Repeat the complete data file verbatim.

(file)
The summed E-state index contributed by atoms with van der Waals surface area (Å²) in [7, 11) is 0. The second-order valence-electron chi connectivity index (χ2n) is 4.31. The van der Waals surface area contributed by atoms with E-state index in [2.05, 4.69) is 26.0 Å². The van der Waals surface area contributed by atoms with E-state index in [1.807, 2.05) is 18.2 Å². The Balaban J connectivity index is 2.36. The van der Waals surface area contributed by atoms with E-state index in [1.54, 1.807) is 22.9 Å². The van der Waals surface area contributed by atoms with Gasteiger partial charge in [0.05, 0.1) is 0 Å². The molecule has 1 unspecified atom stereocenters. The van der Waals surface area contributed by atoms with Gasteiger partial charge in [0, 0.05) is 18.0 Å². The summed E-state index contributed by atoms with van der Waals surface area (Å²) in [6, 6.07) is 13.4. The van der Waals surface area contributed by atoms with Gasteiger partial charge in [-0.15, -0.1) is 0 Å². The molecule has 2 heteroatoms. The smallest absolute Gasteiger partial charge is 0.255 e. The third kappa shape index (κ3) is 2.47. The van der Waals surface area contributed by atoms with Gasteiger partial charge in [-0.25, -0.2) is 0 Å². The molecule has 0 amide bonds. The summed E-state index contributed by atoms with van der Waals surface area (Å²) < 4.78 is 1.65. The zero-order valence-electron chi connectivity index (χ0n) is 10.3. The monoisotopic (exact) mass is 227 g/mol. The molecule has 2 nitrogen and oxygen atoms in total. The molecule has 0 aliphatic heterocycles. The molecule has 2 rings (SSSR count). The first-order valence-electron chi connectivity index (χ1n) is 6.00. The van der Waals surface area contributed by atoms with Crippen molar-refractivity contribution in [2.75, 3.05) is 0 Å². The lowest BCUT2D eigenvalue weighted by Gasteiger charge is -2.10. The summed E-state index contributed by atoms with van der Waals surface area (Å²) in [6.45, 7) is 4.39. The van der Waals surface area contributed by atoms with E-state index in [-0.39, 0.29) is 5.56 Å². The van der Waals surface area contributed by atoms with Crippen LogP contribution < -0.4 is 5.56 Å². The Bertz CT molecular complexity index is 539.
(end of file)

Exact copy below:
The summed E-state index contributed by atoms with van der Waals surface area (Å²) in [7, 11) is 0. The second-order valence-electron chi connectivity index (χ2n) is 4.31. The van der Waals surface area contributed by atoms with E-state index in [2.05, 4.69) is 26.0 Å². The van der Waals surface area contributed by atoms with E-state index in [1.807, 2.05) is 18.2 Å². The Balaban J connectivity index is 2.36. The van der Waals surface area contributed by atoms with E-state index in [1.54, 1.807) is 22.9 Å². The van der Waals surface area contributed by atoms with Gasteiger partial charge in [0.05, 0.1) is 0 Å². The molecule has 1 unspecified atom stereocenters. The van der Waals surface area contributed by atoms with Gasteiger partial charge in [0, 0.05) is 18.0 Å². The summed E-state index contributed by atoms with van der Waals surface area (Å²) in [6, 6.07) is 13.4. The van der Waals surface area contributed by atoms with Gasteiger partial charge in [-0.15, -0.1) is 0 Å². The molecule has 2 heteroatoms. The smallest absolute Gasteiger partial charge is 0.255 e. The third kappa shape index (κ3) is 2.47. The van der Waals surface area contributed by atoms with Gasteiger partial charge in [-0.25, -0.2) is 0 Å². The molecule has 0 amide bonds. The summed E-state index contributed by atoms with van der Waals surface area (Å²) < 4.78 is 1.65. The zero-order valence-electron chi connectivity index (χ0n) is 10.3. The monoisotopic (exact) mass is 227 g/mol. The molecule has 2 nitrogen and oxygen atoms in total. The molecule has 0 aliphatic heterocycles. The molecule has 2 rings (SSSR count). The first-order valence-electron chi connectivity index (χ1n) is 6.00. The van der Waals surface area contributed by atoms with Crippen molar-refractivity contribution in [2.75, 3.05) is 0 Å². The lowest BCUT2D eigenvalue weighted by Gasteiger charge is -2.10. The summed E-state index contributed by atoms with van der Waals surface area (Å²) in [6.45, 7) is 4.39. The van der Waals surface area contributed by atoms with E-state index in [-0.39, 0.29) is 5.56 Å². The van der Waals surface area contributed by atoms with Crippen LogP contribution < -0.4 is 5.56 Å². The Bertz CT molecular complexity index is 539.